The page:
UAE: banks fined in anti-money laundering crackdown
Eleven banks have been fined a combined US$12.5 million for their failure to comply with the UAE’s anti-money laundering regulations.
The country’s central bank did not name the banks involved in the enforcement action. In a statement it said: “All banks operating in the UAE have been allowed ample time by the [central bank] to remedy any shortcomings and were instructed in the middle of 2019 to ensure compliance by the end of that year,” the authority says. It adds that the institutions were warned “that further shortcomings would result in penalties”.
The central bank says it “will continue to impose further administrative and/or financial sanctions, as per the law, in cases of non-compliance”.
The breaches took place in late 2019, a few months after the regulator had warned them to clean up their acts in the light of a Financial Action Task Force (FATF) review in 2020 that was highly critical of the UAE’s anti-money laundering regime.
It said: “The UAE’s strategic geographical location between continents, in proximity to conflict zones and its own jurisdictional complexity of seven Emirates, two financial free zones and 29 commercial free zones, further increase the UAE’s risk of attracting funds with links to crime and terror.”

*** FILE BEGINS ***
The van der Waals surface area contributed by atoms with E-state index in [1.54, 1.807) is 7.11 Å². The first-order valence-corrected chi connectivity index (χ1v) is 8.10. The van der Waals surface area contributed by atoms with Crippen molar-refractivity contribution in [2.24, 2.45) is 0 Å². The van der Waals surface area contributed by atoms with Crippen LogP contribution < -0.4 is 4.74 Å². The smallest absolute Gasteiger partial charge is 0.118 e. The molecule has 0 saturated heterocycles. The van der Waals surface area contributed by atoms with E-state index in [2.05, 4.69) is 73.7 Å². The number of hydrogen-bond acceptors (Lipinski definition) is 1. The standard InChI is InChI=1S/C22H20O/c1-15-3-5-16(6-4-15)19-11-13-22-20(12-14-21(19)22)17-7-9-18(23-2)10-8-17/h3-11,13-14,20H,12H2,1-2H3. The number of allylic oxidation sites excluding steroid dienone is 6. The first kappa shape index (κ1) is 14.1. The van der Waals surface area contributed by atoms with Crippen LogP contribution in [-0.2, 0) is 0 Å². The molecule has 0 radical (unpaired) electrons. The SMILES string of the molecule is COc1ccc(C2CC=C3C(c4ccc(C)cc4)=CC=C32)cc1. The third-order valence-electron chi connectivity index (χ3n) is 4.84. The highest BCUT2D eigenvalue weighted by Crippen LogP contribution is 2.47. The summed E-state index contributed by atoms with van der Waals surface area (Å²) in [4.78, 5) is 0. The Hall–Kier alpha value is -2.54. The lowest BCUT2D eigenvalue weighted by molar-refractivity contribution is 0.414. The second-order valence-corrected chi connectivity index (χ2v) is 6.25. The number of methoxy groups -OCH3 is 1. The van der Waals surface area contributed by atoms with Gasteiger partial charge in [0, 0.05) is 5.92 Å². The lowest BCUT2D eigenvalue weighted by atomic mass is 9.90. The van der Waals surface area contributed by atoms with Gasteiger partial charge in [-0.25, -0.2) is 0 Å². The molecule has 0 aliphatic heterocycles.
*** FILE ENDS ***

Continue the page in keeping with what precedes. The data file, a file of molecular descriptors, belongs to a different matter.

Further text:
The FATF castigated the country’s authorities for “minimal” implementation of UN sanctions and “lacklustre efforts” to tackle trade-based money laundering.
The UAE’s effectiveness in penalising firms for facilitating financial crime, as well as investigating and prosecuting money laundering, were deemed ‘low’ – the task force’s lowest score.
Some financial crime experts believe the sanctions against the banks are not tough enough, with the average fine handed to each bank totalling little more than US$1 million.
“I think it’s a good sign that they are beginning to take enforcement action,” says Lakshmi Kumar, policy director at Global Financial Integrity (GFI) – a think tank focused on illicit financial flows, corruption and money laundering.
“One thing I would be concerned about is the deterrence value of these fines. When the US fined HSBC, it was less than 5% of their pre-tax profit in 2012. It is safe to say that fines of [a few] million are meaningless given the size and scale of operations of these financial institutions,” she added.